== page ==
A chairperson should remain impartial as much as possible. While the majority decides the outcome, it is important that the minority be heard. Try to get the views of everyone at a meeting; make them feel part of the overall process.

Good minute-taking is important, with clear action points.

Stick to the agenda and keep discussion relevant to the topic at hand.

Start the meeting on time and finish on time.

Bring a little humour to proceedings as well; this can relieve tension during difficult debates.

What are some of the common errors people make during meetings?

Speaking without due recognition from the chair or meeting leader. You should only speak when recognised by the chair. Discussion is not relevant to the question being debated. Attendees did not know the basics of Robert’s Rules and parliamentary procedures.

You are a successful, dynamic partnership; what skills do you both bring to the business?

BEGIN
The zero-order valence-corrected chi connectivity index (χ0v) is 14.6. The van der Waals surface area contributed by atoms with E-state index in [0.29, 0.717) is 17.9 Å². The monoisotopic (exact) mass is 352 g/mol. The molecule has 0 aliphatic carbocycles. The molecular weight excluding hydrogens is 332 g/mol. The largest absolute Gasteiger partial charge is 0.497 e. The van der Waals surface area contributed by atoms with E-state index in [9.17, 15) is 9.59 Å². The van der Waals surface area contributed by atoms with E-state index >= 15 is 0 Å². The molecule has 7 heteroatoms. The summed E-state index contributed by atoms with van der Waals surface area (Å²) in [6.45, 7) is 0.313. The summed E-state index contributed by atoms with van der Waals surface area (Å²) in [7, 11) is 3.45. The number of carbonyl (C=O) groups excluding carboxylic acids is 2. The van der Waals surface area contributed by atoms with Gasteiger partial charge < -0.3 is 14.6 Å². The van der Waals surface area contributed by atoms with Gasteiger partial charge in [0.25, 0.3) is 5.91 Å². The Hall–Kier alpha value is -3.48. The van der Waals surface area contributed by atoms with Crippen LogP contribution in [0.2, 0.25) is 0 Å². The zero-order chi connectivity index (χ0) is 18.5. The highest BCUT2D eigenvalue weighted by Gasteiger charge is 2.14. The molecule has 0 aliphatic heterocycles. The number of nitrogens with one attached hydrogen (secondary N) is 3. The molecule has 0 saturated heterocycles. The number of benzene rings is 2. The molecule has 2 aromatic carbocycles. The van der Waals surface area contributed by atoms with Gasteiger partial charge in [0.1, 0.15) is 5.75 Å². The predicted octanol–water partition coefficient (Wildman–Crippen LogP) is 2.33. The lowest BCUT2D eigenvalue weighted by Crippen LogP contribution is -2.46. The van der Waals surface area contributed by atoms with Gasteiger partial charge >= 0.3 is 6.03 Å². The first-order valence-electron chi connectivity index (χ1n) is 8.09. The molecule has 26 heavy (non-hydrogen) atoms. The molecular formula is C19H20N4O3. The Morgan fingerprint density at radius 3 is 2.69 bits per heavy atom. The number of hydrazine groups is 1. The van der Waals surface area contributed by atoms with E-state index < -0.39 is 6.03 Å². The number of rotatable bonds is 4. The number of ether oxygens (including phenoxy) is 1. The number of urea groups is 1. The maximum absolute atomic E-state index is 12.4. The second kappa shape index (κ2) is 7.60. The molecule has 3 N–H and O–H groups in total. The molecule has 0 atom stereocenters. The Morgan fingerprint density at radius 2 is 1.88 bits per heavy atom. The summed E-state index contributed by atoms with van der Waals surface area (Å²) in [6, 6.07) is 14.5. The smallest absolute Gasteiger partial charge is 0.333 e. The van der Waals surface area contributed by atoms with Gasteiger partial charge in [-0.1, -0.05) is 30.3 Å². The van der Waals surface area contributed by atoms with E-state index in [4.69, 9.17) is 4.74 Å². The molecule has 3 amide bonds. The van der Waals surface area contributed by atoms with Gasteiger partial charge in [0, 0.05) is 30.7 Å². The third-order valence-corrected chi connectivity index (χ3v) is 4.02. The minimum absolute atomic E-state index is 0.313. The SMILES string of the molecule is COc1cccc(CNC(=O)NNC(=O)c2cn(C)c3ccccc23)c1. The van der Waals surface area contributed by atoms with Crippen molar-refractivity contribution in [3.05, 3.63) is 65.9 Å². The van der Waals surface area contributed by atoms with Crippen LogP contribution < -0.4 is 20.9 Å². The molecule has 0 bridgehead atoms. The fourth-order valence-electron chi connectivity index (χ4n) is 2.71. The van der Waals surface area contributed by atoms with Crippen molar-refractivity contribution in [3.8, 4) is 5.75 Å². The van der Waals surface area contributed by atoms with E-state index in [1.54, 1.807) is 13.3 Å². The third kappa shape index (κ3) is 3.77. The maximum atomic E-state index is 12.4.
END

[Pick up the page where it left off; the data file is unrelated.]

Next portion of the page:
(EJ) Elizabeth: critical thinking skills, team building, listening, and networking. These skills have underpinned my work on the leadership team.

(LL) Interpersonal communication is one of my major strengths, and I rate it very high on the list when it comes to teamwork. Far too often, I witness a lack of this skill, which in turn can lead to disconnects between teams, management, and staff. Leadership and being able to adapt different styles to different situations are other skills that I have developed over the years.

How do you both unwind after a business day?

(LL) Sometimes this can be quite difficult; however, my go-to place is my garden. Sowing, weeding, pruning, or just relaxing and listening to the birds singing really works for me. Gardening of the soul and mind is very important for one’s mental health.